With appreciation to the congregations I have had the privilege of serving and who have helped me refine these psalms for use in worship:
June 1983-June 1988
Attica United Methodist Church, Attica (rural Knoxville), Iowa
Olive Chapel United Methodist Church, rural Knoxville, Iowa
Zion United Methodist Church, Pershing (rural Knoxville), Iowa
June 1988-June 1994
Bagley United Methodist Church, Bagley, Iowa
Jamaica Union Church, Jamaica, Iowa
Yale United Methodist Church, Yale, Iowa
July 1994-June 1997
New Market United Methodist Church, New Market, Iowa
Maple Grove United Methodist Church, Guss (rural Villisca), Iowa
Braddyville United Methodist Church, Braddyville, Iowa
Shambaugh United Methodist Church, Shambaugh, Iowa
July 1997-June 2002
Calvary United Methodist Church, Stratford, Iowa
South Marion United Methodist Church, rural Stratford, Iowa
*Homer United Methodist Church, Homer (rural Webster City), Iowa
Duncombe United Methodist Church, Duncombe, Iowa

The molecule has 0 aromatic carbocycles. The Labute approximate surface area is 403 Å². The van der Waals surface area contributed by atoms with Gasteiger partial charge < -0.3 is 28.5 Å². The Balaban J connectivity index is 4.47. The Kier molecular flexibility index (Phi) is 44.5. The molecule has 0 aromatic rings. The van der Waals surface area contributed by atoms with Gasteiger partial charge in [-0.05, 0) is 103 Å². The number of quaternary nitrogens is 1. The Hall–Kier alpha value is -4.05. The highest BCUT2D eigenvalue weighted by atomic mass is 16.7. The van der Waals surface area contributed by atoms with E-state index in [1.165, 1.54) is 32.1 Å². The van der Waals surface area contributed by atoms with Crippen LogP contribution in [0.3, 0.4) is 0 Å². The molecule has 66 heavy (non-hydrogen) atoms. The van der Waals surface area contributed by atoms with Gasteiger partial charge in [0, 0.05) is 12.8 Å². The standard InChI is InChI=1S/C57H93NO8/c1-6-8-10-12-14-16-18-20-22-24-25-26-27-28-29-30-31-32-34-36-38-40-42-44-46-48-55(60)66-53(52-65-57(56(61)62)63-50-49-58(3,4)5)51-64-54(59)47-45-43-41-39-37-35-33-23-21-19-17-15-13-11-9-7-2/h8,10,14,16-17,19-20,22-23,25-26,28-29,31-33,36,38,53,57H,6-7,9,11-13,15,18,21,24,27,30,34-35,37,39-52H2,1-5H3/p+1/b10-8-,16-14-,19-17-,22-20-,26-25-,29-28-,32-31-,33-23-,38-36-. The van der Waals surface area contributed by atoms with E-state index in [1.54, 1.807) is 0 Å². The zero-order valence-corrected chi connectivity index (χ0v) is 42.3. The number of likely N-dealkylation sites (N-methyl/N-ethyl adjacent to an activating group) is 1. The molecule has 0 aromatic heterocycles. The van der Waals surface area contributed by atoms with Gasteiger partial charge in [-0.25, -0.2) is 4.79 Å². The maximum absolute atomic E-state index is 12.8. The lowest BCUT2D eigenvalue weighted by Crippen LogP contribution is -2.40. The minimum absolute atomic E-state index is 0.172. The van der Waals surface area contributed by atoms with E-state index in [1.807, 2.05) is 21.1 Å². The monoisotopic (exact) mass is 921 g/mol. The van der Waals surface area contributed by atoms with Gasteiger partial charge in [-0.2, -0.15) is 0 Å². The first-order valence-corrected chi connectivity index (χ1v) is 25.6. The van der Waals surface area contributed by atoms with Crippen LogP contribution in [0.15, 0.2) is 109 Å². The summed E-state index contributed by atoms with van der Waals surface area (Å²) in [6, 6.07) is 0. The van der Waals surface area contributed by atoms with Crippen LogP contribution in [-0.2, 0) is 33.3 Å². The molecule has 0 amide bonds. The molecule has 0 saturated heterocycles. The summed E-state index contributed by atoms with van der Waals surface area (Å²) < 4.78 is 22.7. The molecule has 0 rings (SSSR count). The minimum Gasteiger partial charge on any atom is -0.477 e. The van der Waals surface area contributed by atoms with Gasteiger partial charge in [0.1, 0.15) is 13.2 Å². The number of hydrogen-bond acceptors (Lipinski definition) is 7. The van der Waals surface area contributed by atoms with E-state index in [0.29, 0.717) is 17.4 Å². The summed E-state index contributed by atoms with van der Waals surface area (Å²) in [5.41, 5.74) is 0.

May 1998-June 2002
McGuire Bend United Brethren Church, rural Dayton, Iowa
July 2002-June 2005
Slater United Methodist Church, Slater, Iowa
Sheldahl United Methodist Church, Sheldahl, Iowa
July 2005-June 2010
Renwick United Methodist Church, Renwick, Iowa
Goldfield United Methodist Church, Goldfield, Iowa
Bussey United Methodist Church, Bussey, Iowa
Hamilton United Methodist Church, Hamilton, Iowa
Lovilia United Methodist Church, Lovilia, Iowa
*Closed June 2008
Ever wonder when using these psalms whether "Israel" has two or three syllables? Or "power" has one or two? If you have encountered this problem in using these settings (and you probably have), you'll be happy to know that I am in the process of putting syllabization into the settings. I will start with those to be used in the near future and pick up the others as I go. Your patience is appreciated.